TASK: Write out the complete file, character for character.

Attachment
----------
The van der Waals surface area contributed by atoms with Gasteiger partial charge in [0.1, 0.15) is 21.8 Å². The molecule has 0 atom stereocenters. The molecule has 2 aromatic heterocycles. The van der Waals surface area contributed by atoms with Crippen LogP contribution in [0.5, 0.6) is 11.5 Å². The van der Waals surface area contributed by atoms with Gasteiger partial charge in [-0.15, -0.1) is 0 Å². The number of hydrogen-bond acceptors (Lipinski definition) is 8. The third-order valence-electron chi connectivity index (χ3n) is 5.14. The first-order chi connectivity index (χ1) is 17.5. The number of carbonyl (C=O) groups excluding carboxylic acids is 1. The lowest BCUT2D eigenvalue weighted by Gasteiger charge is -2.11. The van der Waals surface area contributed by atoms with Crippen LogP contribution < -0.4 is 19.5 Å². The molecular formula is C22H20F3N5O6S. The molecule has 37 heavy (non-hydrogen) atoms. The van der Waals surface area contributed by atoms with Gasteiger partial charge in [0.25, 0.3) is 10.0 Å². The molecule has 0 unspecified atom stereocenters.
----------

The van der Waals surface area contributed by atoms with Gasteiger partial charge in [0.1, 0.15) is 21.8 Å². The molecule has 0 atom stereocenters. The molecule has 2 aromatic heterocycles. The van der Waals surface area contributed by atoms with Crippen LogP contribution in [0.5, 0.6) is 11.5 Å². The van der Waals surface area contributed by atoms with Gasteiger partial charge in [-0.15, -0.1) is 0 Å². The number of hydrogen-bond acceptors (Lipinski definition) is 8. The third-order valence-electron chi connectivity index (χ3n) is 5.14. The first-order chi connectivity index (χ1) is 17.5. The number of carbonyl (C=O) groups excluding carboxylic acids is 1. The lowest BCUT2D eigenvalue weighted by Gasteiger charge is -2.11. The van der Waals surface area contributed by atoms with Crippen LogP contribution < -0.4 is 19.5 Å². The molecular formula is C22H20F3N5O6S. The molecule has 37 heavy (non-hydrogen) atoms. The van der Waals surface area contributed by atoms with Gasteiger partial charge in [0.25, 0.3) is 10.0 Å². The molecule has 0 unspecified atom stereocenters.